Over the Christmas holidays Mrs Widders and I took ourselves to our local cinema to see two must-see-on-the-big-screen movies.
The town cinema used to be in one of those magnificent Art Deco buildings right in the middle of the ‘original’ part of town. That’s the part of town that dies when strip malls chew away at the abandoned lots in the twilight zone between Urban and Sub-Urban. The part of town that sees a revival (if it’s lucky) when someone fires up the Chamber of Commerce and a boutique renaissance revolution turns it into either a tourist trap or a community hub.
Either way, the old cinema building is re-purposed and a new one is built into one of those giant malls (although, occasionally magic happens and the old cinema building becomes a cinema again)
Our cinema (in the giant strip mall – have you ever noticed that malls in the country propagate sideways rather than vertically as they do in more built-up areas?) looks just like every other ‘plex’ I’ve been in both here in Canada and Australia (if it works, don’t change it) A bit like 99% of the interiors of fast food franchises the world over.
The up side of that is we knew what to expect, and the familiar was comforting on an icy winter afternoon.
Much has been made of the dearth of female characters in both these movies.
Skyfall kills off Dame Judi Dench, in a classic stereotypical ‘Son kills the Mother in order to fulfill his Quest’, leaving the Father (Ralph Fiennes) to rule yet again. But hey, our Moneypenny returns as the secretary/assistant, via a failed career in the field, to satisfy the need for a recurring female character.
And don’t get me started on the nasty woman MP who grilled our Judi about the validity of the ‘00’ program. Thus allowing the lads on the review committee the opportunity to kick back and indulge themselves, with impunity, in the cat fight.
These things would bother me more, except for this. I never expected anything more from them. Both movies are franchises based on well established canon. The Hobbit is grounded in The Lord of the Rings universe that Tolkien created years ago when he wrote the books. Skyfall is just another Bond movie that’s all about, “Bond, James Bond”, exotic locations, fast cars, and big explosions.
Personally I’d love to see a woman cast as Bond one day – that’s why I write fantasy. But, so long as the current manifestations of these stories are with us, we continue to live within a global patriarchy, and the franchises continue to drag in gazillions of dollars at the box office, we will not see any permanent significant changes to the gender ratio.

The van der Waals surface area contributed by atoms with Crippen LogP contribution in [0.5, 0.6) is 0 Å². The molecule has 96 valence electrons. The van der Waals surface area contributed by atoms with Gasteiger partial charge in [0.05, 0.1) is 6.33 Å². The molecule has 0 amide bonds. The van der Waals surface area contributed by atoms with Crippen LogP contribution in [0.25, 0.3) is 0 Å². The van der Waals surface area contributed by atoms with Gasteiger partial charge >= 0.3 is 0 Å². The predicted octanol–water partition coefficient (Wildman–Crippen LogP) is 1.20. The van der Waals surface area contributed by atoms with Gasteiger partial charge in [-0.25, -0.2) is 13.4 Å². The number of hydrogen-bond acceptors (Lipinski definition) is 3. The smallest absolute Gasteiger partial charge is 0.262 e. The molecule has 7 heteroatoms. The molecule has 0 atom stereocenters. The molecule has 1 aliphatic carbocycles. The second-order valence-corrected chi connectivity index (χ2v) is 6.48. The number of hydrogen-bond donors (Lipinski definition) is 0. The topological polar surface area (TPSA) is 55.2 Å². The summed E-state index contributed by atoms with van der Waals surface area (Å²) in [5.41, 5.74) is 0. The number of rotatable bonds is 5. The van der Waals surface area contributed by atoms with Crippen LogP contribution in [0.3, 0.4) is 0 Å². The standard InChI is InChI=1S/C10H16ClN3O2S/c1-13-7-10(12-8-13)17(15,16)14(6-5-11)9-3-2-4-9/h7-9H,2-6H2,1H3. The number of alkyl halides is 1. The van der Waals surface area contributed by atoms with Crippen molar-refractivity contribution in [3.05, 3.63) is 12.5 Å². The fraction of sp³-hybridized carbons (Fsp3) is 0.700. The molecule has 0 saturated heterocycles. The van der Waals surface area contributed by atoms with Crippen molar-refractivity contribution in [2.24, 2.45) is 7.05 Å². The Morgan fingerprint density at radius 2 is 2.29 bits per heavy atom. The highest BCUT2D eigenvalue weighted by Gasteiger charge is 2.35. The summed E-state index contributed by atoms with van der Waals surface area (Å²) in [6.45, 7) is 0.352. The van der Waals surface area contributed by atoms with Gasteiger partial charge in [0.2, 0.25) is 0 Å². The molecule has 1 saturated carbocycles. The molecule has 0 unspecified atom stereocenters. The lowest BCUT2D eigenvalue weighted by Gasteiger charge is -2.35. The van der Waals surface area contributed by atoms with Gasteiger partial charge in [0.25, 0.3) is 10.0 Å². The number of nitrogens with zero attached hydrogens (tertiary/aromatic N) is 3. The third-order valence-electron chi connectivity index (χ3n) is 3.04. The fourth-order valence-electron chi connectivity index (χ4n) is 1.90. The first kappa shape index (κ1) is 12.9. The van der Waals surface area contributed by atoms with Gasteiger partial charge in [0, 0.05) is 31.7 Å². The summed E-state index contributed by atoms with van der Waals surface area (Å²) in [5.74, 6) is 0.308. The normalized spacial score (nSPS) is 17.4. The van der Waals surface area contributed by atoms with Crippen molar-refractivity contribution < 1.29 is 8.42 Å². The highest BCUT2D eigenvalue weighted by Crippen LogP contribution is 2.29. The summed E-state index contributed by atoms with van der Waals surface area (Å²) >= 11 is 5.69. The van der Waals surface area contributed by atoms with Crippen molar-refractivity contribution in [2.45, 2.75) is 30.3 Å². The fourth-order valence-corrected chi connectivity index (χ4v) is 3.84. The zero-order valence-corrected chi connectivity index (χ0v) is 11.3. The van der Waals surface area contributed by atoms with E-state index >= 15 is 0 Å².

Its all a matter of choosing our battles. Where do we spend our energy for the greatest effect both out in the world and within our hearts?
However, and this is the crux of the matter, I wouldn’t be as forgiving of a movie that sprang forth from someone’s forehead that was misogynist and/or gender phobic simply for the shock value/titillation, or because it was easier. This is the 21st century, and there are other options. (these tactics are useful if they want to make a statement, like, for example, the commentary surrounding what Lisa Cholodenko did and didn’t do with ‘The Kids Are All Right’# … but that’s a whole ‘nuther kettle of kittens …)
So … knowing all that, we chose to suspend our disbelief and enjoy these movies for the escapism, brilliantly filmed action sequences, beautiful scenery, CGI effects, and lots of explosions .. and it was wonderful to listen to Adele belt out the theme song from Skyfall. Dame Shirley Bassey couldn’t’ve done it better!
“If there’s a specific resistance to women making movies, I just choose to ignore that as an obstacle for two reasons: I can’t change my gender, and I refuse to stop making movies” – Kathryn Bigalow, director, producer, screenwriter
# – I referenced ‘The Kids Are All Right’ rather than a SF movie because I saw it for the first time the other night and it’s fresh in my memory. (It was released theatrically in 2010) I’m not fond of seeing movies when they’re surrounded by a whole lot of kerfuffle. (for whatever reasons) It tends to influence how I respond to what I’m watching. I’d rather be engaged with the movie itself, not what others are saying about it.
“The Kids Are All Right’ trailer